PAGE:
Ancient Monuments

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Dovecote at Biddestone Manor

A Scheduled Monument in Biddestone, Wiltshire

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Latitude: 51.4589 / 51°27'31"N

Longitude: -2.1926 / 2°11'33"W

OS Eastings: 386715.378724

OS Northings: 173337.423114

OS Grid: ST867733

Mapcode National: GBR 1R2.JGS

Mapcode Global: VH969.YL7H

Entry Name: Dovecote at Biddestone Manor

Scheduled Date: 15 February 1999

Source: Historic England

Source ID: 1018614

English Heritage Legacy ID: 31661

County: Wiltshire

Civil Parish: Biddestone

Built-Up Area: Biddestone

Traditional County: Wiltshire

Lieutenancy Area (Ceremonial County): Wiltshire

Church of England Parish: By Brook

Church of England Diocese: Bristol


The monument includes a dovecote, situated 30m east of Biddestone Manor on the
south side of the village of Biddestone situated on low lying cornbrash to the
east of the Cotswold limestone.
The dovecote is square 6m by 6m and 8m high. It is joined by a rectangular
stable block of the same height with which it shares a roof. The building is
built of local stone with Bath stone quoining and has a stone slate roof.
The north gable wall of the dovecote has been removed to expose 20 rows of
nesting boxes. There is a small arched Tudor doorway in the west wall and a
rectangular barred window. In the west wall, a larger modern arched doorway
has been inserted adjacent to a small hatch. The interior of the dovecote is
lined with simple limewashed nesting boxes on all four walls and there is a
wooden floor at a height of 6m. Adjacent to the north wall, a large modern
cage has been built to contain doves which still nest inside it. The dovecote
dates from the 15th or 16th century and is Listed Grade II.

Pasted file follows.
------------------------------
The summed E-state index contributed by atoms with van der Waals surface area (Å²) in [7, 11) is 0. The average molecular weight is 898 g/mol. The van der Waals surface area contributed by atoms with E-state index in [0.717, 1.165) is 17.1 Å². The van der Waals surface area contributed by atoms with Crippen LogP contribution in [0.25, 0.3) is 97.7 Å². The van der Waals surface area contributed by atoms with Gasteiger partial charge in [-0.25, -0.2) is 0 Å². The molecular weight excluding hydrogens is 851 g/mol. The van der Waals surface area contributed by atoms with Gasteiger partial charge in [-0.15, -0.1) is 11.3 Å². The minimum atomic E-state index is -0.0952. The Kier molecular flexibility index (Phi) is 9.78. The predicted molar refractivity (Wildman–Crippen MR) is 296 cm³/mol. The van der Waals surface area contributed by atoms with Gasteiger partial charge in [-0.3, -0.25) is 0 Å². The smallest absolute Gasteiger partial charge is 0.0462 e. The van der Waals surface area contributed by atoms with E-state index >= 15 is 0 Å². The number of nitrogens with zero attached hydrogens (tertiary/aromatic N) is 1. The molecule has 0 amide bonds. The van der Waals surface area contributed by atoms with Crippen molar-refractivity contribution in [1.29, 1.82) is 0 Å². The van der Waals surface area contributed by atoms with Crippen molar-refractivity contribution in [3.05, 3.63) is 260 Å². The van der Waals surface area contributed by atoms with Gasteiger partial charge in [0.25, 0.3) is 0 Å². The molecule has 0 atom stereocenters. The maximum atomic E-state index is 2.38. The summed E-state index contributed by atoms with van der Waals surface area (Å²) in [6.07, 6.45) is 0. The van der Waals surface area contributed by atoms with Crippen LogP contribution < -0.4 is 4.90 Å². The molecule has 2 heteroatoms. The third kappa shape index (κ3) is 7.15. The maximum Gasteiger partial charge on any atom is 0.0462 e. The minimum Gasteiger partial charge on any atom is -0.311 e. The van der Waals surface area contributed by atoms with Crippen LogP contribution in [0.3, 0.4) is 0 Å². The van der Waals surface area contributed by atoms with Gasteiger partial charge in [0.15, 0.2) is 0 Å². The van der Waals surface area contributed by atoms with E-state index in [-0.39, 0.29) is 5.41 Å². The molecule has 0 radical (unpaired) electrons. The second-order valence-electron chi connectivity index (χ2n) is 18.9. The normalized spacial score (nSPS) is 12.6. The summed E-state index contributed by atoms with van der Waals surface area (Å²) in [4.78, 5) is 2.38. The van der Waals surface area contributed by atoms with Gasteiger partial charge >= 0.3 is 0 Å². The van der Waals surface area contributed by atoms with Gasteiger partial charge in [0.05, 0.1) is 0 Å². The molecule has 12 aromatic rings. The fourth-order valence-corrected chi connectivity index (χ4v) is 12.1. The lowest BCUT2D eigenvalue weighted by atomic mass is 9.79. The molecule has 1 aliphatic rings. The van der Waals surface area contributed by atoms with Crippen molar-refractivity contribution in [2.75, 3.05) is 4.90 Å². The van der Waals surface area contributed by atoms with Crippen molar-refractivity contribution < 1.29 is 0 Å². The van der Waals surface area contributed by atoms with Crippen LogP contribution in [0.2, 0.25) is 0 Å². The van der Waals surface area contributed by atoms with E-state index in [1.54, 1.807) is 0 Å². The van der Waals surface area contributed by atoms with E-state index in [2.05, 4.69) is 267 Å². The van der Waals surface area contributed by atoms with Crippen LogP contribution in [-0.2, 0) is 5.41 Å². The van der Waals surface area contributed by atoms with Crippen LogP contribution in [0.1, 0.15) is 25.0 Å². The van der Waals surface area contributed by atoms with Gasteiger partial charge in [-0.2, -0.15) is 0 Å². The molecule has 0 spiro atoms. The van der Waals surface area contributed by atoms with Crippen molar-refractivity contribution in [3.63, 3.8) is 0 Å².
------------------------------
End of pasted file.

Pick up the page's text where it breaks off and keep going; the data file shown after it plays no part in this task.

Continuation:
The stable block including the roof directly above it are not not included in
the scheduling, although the ground beneath where it impinges on the
dovecote's protective margin, is included.

The site of the monument is shown on the attached map extract.
It includes a 2 metre boundary around the archaeological features,
considered to be essential for the monument's support and preservation.

Source: Historic England

Reasons for Scheduling

Dovecotes are specialised structures designed for the breeding and keeping of
doves as a source of food and as a symbol of high social status. Most
surviving examples were built in the period between the 14th and the 17th
centuries, although both earlier and later examples are documented. They were
generally freestanding structures, square or circular in plan and normally of
brick or stone, with nesting boxes built into the internal wall. They were
frequently sited at manor houses or monasteries. Whilst a relatively common
monument class (1500 examples are estimated to survive out of an original
population of c.25,000), most will be considered to be of national interest,
although the majority will be listed rather than scheduled. They are also
generally regarded as an important component of local distinctiveness and

The dovecote at Biddlestone Manor survives well and is a good example of a
rectangular dovecote which carries on the traditions of those built in the
medieval period. It has retained many of its original features and is still
used by doves.

Source: Historic England

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